I want to take a step back in time to bring you today’s incredible woman. The most heart-breaking thing about this is that she never got to see the awareness she brought to the world just by keeping a diary.
Annelies Marie “Anne” Frank was born June 12th 1929 in an assimilated community in Frankfurt, Germany.
Between 1933 and 1939 over 300,000 Jews fled Germany; the Franks were among them, heading to Amsterdam to take advantage of business prospects and a life free of persecution.
The war came knocking again in 1940 when Germany invaded the Netherlands, and new decrees were passed for Jewish children only to attend Jewish schools. Despite the segregation, Anne still managed to make friends and excel in her studies. This was not the only act of segregation to take place.
It was in a small autograph book given to her for a 13th birthday present that Anne began her diary. She wrote of the restrictions placed upon the Jewish community, her dreams and her seemingly mundane life.
When the family was given a call-up notice in 1942 with orders to relocate to a work camp, they decided instead to go into hiding in rooms behind the offices where Anne’s Father had worked. This is where the Franks stayed for a little over 2 years only to be arrested by the German Order Police on August 4th 1944.
By September 1944 the family was transported to their next destination, the infamous Auschwitz concentration camp. On arrival the men, women and children were separated and the old, the sick the weak and the children under 15 were marched to gas chambers. Anne survived this fate but was chosen instead for hard manual labor. She was stripped naked, disinfected, had her head shaved and her identification number was tattooed on her arm.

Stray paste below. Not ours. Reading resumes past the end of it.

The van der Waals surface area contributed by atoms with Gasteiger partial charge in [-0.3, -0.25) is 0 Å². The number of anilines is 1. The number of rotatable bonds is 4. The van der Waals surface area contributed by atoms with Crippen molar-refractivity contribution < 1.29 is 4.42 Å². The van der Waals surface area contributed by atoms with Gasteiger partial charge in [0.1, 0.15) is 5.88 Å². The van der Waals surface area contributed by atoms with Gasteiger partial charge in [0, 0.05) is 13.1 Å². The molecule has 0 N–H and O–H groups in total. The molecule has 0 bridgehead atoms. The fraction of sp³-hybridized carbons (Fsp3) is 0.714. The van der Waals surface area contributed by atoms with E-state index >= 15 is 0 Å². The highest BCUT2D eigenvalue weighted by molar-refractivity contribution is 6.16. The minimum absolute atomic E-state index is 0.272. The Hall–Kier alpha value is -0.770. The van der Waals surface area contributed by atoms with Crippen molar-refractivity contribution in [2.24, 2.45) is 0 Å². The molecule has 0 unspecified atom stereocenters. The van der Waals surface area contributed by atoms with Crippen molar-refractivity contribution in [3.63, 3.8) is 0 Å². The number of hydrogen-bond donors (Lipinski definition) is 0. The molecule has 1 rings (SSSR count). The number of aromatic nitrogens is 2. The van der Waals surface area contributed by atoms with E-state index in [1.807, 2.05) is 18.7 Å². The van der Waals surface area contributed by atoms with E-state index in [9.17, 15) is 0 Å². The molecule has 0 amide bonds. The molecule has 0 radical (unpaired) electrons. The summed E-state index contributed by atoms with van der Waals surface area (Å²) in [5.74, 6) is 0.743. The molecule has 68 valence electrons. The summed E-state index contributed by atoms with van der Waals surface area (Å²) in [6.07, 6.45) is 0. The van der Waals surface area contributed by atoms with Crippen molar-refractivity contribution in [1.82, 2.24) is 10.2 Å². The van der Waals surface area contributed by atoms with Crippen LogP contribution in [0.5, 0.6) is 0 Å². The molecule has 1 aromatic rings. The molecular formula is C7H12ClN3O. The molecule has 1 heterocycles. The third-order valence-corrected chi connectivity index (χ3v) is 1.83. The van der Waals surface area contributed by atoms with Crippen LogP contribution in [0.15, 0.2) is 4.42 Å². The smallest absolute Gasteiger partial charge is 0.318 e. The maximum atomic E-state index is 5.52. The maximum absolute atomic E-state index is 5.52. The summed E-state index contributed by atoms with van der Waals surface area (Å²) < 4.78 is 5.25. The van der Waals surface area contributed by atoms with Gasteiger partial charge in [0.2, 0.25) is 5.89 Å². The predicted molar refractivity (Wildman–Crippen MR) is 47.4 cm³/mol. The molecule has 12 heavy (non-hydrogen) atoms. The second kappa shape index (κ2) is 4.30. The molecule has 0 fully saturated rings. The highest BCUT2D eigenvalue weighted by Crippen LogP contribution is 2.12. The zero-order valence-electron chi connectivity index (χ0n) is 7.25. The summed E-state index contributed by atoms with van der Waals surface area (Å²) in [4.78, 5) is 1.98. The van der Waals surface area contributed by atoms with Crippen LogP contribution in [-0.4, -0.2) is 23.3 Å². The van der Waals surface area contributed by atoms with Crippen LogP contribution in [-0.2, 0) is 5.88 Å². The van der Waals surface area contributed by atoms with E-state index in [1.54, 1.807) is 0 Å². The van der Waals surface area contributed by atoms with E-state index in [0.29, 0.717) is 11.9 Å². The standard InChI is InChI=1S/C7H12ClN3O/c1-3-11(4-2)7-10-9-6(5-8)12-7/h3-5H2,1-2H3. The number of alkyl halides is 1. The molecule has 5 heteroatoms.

Anne finally passed away at the age of 15 in the Bergen-Belsen concentration camp, merely weeks before the British troops liberated the camps. She had always believed her father had been lost to the gas chambers in Auschwitz, but this was not the case. He was given the diary and a lose bundle of notes written by Anne. He was moved by the detail in which his daughter had recorded their lives.
Otto handed the diary over to Annie Romein-Verschoor and her husband Jan Romein and the road to publication began.
Germany and France published the writings in 1950, the UK picked it up in 1952 but it was out of print due to low sales by ‘53. The US changed the title but also published Anne Frank: The Diary of a Young Girl in 1952 and surprisingly more than 100,000 copies were sold in its first edition in Japan.
Since the 50’s there have been movies and plays adapted from the diaries. There are trees, roses and statues created in Anne’s memory.
In 1999 Time magazine named Anne Frank among the heroes and icons of the 20th century on their list The Most Important People of the Century,
stating, “With a diary kept in a secret attic, she braved the Nazis and lent a searing voice to the fight for human dignity”. Even Madame Tussaudes Wax Museum unveiled a likeness of Anne on March 9th 2012.
So though she lived a short and at times, tortured life, Anne’s legacy to the world is an insightful look at the affect of war on children.
You can pick yourself up a copy of The Diary of Anne Frank from any book shop with decent stock.
Paperback, 224 pages
Published February 1968 by Macmillan General Books (first published 1947) ISBN 0330107372 (ISBN13: 9780330107372) *note this is just one option of MANY of the publications of this memoir* Source